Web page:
Men are 35% more likely to die from cancer than women, with men's drinking and eating habits, late diagnosis and advances in breast cancer treatment cited for the stark differential.
An analysis of the most recent U.K. deaths from cancer found that 202 out of every 100,000 men died from cancer in 2010 compared with 147 per 100,000 women.
When sex-specific forms of the disease are excluded, such as prostate, testicular and ovarian cancer, the gender gap is even wider, with men 67% more likely to die. And when only working age people are looked at men under 65 have a 58% greater chance of dying than women of the same age. Men are almost three times as likely as women to die of esophageal cancer and almost twice as likely to die from liver cancer.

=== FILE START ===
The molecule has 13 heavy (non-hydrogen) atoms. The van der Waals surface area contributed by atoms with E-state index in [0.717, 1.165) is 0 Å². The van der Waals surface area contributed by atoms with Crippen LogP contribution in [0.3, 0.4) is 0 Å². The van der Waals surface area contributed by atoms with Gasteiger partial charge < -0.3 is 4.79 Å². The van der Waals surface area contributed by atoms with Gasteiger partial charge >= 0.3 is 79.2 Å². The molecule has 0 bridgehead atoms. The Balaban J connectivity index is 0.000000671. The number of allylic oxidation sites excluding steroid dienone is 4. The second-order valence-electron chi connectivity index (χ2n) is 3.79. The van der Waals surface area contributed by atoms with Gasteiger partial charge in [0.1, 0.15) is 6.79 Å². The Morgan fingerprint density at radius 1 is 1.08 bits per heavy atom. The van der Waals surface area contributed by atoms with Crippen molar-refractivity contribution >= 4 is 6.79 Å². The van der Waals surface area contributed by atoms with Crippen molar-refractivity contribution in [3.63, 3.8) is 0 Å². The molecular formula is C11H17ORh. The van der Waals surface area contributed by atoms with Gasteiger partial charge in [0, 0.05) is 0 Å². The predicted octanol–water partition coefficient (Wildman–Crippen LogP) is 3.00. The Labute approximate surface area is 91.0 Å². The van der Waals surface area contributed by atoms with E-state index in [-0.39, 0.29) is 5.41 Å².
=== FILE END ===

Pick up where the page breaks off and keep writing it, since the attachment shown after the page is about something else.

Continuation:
The figures come from a new report produced by Cancer Research UK (CRUK), the Men's Health Forum (MHF) and the National Cancer Intelligence Network. It has prompted calls for men to adopt healthier lifestyles and the NHS to do more to spot cancer in men earlier.
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